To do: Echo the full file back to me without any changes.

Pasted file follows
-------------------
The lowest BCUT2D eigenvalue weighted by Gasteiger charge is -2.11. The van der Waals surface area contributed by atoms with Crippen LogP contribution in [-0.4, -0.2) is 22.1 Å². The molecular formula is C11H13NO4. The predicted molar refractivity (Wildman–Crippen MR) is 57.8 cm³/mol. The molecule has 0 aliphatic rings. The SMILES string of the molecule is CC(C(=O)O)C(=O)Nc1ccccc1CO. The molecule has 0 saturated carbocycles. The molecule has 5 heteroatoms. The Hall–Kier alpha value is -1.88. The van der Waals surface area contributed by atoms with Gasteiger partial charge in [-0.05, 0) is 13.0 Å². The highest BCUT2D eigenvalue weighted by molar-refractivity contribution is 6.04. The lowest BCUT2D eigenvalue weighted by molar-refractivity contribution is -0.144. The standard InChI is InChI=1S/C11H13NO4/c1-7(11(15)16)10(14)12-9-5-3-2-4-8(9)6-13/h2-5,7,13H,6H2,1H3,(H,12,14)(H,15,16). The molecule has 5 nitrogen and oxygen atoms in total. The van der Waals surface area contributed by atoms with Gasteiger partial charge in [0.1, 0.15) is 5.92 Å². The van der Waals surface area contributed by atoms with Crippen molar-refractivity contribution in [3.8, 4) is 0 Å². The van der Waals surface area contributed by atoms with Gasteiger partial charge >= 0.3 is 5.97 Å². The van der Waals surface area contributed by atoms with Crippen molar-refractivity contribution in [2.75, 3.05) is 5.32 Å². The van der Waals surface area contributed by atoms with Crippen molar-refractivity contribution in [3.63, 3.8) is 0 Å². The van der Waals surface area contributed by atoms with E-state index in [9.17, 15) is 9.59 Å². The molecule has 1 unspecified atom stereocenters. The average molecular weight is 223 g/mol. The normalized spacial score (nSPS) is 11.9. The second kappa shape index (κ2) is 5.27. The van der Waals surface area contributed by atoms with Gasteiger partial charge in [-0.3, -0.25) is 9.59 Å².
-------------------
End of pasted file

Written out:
The lowest BCUT2D eigenvalue weighted by Gasteiger charge is -2.11. The van der Waals surface area contributed by atoms with Crippen LogP contribution in [-0.4, -0.2) is 22.1 Å². The molecular formula is C11H13NO4. The predicted molar refractivity (Wildman–Crippen MR) is 57.8 cm³/mol. The molecule has 0 aliphatic rings. The SMILES string of the molecule is CC(C(=O)O)C(=O)Nc1ccccc1CO. The molecule has 0 saturated carbocycles. The molecule has 5 heteroatoms. The Hall–Kier alpha value is -1.88. The van der Waals surface area contributed by atoms with Gasteiger partial charge in [-0.05, 0) is 13.0 Å². The highest BCUT2D eigenvalue weighted by molar-refractivity contribution is 6.04. The lowest BCUT2D eigenvalue weighted by molar-refractivity contribution is -0.144. The standard InChI is InChI=1S/C11H13NO4/c1-7(11(15)16)10(14)12-9-5-3-2-4-8(9)6-13/h2-5,7,13H,6H2,1H3,(H,12,14)(H,15,16). The molecule has 5 nitrogen and oxygen atoms in total. The van der Waals surface area contributed by atoms with Gasteiger partial charge in [0.1, 0.15) is 5.92 Å². The van der Waals surface area contributed by atoms with Crippen molar-refractivity contribution in [3.8, 4) is 0 Å². The van der Waals surface area contributed by atoms with Gasteiger partial charge >= 0.3 is 5.97 Å². The van der Waals surface area contributed by atoms with Crippen molar-refractivity contribution in [2.75, 3.05) is 5.32 Å². The van der Waals surface area contributed by atoms with Crippen molar-refractivity contribution in [3.63, 3.8) is 0 Å². The van der Waals surface area contributed by atoms with E-state index in [9.17, 15) is 9.59 Å². The molecule has 1 unspecified atom stereocenters. The average molecular weight is 223 g/mol. The normalized spacial score (nSPS) is 11.9. The second kappa shape index (κ2) is 5.27. The van der Waals surface area contributed by atoms with Gasteiger partial charge in [-0.3, -0.25) is 9.59 Å².